Global Threats Call for Global Co-operation and a Transatlantic Marketplace
THE HAGUE, NETHERLANDS, October 4th, 2002 -- Dr. Vance Coffman, Chairman and Chief Executive Officer of Lockheed Martin, said today that the aerospace industry should work towards an integrated transatlantic defence marketplace and avoid "fortress mentalities" on both sides of the Atlantic. Coffman also said that governments must cooperate globally and be able to coordinate their policies and their military and law enforcement actions in response to global threats. Speaking on "The Future Transatlantic Marketplace," Dr. Coffman made his remarks at the Annual Convention of the European Association of Aerospace Industries (AECMA) in the Hague where he joined 250 top executives from the European aerospace industry and senior government representatives. Coffman is currently serving as vice chairman of the Aerospace Industries Association (AIA) of America.
International Security Industry "We must now think of ourselves as part of the 'international security industry,' not simply the aerospace or defence industry," said Coffman. "In that regard, I expect companies such as Lockheed Martin and others in our industry to take a leading role in providing the technologies and services necessary to meet the requirements for preserving what we in the U.S. call "homeland security."
Capabilities Gaps Concerning the disparities between the levels of investment in capabilities in the United States and in Europe, Coffman said the lack of European defence funding was a major concern for the industry - both in Europe and the U.S. Taken together with the United States experiencing one of its cyclical increases in defence spending, Coffman warned that the current capabilities gap could get even worse.
"The critical point is this: We cannot afford this type of fragmented resource allocation if we are to successfully meet the new security challenges we all face."
Dr. Coffman welcomed recommendations in the recently published STAR 21 report for a European defence market that was more integrated, rationally organized, and adequately funded, but warned that protected regions or protected industrial sectors were not consistent with an integrated and efficient marketplace. "The political trade-offs required to achieve such a marketplace are difficult - and let me add they are no less difficult in the United States."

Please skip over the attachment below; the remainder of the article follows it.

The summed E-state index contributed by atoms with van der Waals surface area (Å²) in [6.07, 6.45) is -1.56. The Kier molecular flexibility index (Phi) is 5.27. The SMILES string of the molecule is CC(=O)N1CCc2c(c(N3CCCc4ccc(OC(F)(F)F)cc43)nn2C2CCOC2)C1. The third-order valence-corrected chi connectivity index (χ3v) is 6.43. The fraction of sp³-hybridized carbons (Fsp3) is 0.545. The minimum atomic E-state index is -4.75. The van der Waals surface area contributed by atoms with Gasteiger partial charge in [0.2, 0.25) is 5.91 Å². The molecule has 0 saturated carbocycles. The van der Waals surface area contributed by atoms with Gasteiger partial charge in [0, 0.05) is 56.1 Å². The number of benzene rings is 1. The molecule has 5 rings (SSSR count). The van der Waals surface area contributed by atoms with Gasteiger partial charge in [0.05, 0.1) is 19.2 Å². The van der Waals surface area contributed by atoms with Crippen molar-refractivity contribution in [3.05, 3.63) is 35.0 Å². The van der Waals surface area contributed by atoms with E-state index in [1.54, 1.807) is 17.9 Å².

Coffman had the following comment regarding the STAR 21 report's call for strengthening of "Europe's" industrial capabilities in defence and aerospace.
"I have no quarrel with that in itself, but I believe the emphasis on "European" capabilities or "American" capabilities misses a critical point about our industry: Namely, that it is increasingly globalised . . . To argue that we can be leaders in this industry and not participate in the global marketplace - or that we can protect a home market and still expect to be competitive globally - is an argument that falls under its own weight. It does not hold up in the face of technological, economic, or even political trends."
Lockheed Martin's Vision for the Future "We at Lockheed Martin are working hard to make our vision of an integrated transatlantic marketplace a reality because we believe it is the right path for our industry, for our shareholders, and, ultimately, for our key customers."
"We are pursuing global opportunities with global partners. We are bringing international partners into major programs earlier than ever, and offering high-value advanced technology work for the duration of those programs. The F-35 Joint Strike Fighter contract, awarded to the Lockheed Martin-Northrop Grumman-BAE SYSTEMS team, is already re-writing the possibilities for global co-operation. The JSF industrial model has the potential to change the way we do transatlantic defence business and to set the tone for the next 50 years. We intend to make it a shining example of co-operation."
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